# What happens to waves with different polarizations in a wire grid polarizer?

• Pushoam
In summary, it is said that the wave whose polarization is parallel to the wire, gets absorbed by the wire. But, there is empty space between the wires. So, that part of the above - said wave which passes through the empty space will not get absorbed by the wire. So, the transmitted wave must have the wave whose polarization is parallel to the wire.
Pushoam

It is said that the wave whose polarization is parallel to the wire, gets absorbed by the wire.
But, there is empty space between the wires. So, that part of the above - said wave which passes through the empty space will not get absorbed by the wire. So, the transmitted wave must have the wave whose polarization is parallel to the wire.

On the other hand, some part (maybe small) of all of the wave with polarization perpendicular to the wire should get absorbed by the wires.
So, the resultant transmitted wave should have the wave with both kinds of polarization.

The books which I have come across leave the above-mentioned ideas.

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You are right that some energy from waves who have E-field parallel to the wires will pass through the gaps. But if we do the math we can prove that the energy that will pass is proportional to the ratio ##\frac{a}{\lambda}## where ##a## is the spacing between the parallel wires and ##\lambda## the wavelength of the waves. So if we arrange for ##a## to be sufficiently small compared to ##\lambda## only a small percentage of energy will pass and the rest will be reflected.

Also the percentage of the energy from waves who have E-field perpendicular to the wire that gets reflected is proportional to ##\frac{b}{\lambda}## where ##b## the width(the vertical dimension) of the parallel wires. So if ##b## is small in comparison to ##\lambda## very small percentage of this energy will be reflected and the rest will pass.

Pushoam
Thank you.

Pushoam said:
the wave whose polarization is parallel to the wire, gets absorbed by the wire
It's reflected and not absorbed. To be absorbed, you would need resistance wire of just the correct resistance value.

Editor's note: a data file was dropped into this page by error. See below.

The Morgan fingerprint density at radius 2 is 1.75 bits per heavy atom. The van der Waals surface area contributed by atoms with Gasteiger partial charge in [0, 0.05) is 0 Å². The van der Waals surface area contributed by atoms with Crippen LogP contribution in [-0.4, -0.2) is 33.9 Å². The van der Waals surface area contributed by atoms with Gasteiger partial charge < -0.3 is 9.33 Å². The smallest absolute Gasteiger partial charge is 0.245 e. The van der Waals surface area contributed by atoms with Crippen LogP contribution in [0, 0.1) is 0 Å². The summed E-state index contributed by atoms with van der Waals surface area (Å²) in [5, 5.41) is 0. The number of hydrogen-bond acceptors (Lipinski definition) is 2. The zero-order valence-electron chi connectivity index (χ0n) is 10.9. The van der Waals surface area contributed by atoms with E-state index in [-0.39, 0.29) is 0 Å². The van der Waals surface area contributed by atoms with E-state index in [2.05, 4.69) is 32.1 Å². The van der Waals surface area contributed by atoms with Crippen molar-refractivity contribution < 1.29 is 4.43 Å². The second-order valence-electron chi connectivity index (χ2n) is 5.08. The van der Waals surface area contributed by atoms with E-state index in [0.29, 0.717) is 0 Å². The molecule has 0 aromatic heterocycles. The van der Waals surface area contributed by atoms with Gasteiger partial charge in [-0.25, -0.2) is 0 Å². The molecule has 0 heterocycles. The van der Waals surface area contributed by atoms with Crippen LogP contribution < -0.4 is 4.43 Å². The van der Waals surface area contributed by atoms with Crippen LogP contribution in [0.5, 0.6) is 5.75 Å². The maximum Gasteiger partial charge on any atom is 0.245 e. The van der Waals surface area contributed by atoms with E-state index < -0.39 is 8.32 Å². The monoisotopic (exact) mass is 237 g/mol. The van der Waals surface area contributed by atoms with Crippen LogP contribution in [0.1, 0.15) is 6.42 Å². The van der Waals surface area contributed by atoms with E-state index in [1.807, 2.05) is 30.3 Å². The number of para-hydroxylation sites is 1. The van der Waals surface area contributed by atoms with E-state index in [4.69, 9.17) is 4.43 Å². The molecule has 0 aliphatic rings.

There is also a nonsense statement in the attached passage which says that "the electricity trans cannot move very far across the width of the wire". At a mean speed of a mm per second (drift velocity of electrons in a metal) and, assuming we have a classical motion for the electrons, how far in either direction would the electrons go in the period of oscillation of the RF wave? In fact, the whole passage is pretty nonsensical and would be better ignored. I wonder what surprises the other 32 pages have for the reader. Treat it all with care and stick to a proper textbook.

Pushoam

## 1. What is a wire grid polarizer?

A wire grid polarizer is a thin, flat sheet made of parallel metallic wires that are closely spaced. It is used to polarize light by selectively transmitting or blocking certain orientations of light waves.

## 2. How does a wire grid polarizer work?

A wire grid polarizer works by acting as a filter for light waves. Light is an electromagnetic wave that can oscillate in any direction. As the light passes through the wire grid, only the waves that are aligned parallel to the wires can pass through, while the waves that are perpendicular to the wires are blocked.

## 3. What are the applications of wire grid polarizers?

Wire grid polarizers are commonly used in various optical instruments, such as cameras, microscopes, and polarizing filters for LCD screens. They are also used in telecommunications, astronomy, and scientific research.

## 4. What are the advantages of using wire grid polarizers?

Compared to other types of polarizers, wire grid polarizers offer high transmission efficiency, low absorption, and wide bandwidth. They are also lightweight, compact, and can be easily integrated into optical systems.

## 5. Are there any limitations of wire grid polarizers?

One limitation of wire grid polarizers is that they can only polarize light that is incident at a specific angle. They are also sensitive to temperature variations, which can affect their performance. Additionally, they can be expensive to produce in large sizes.

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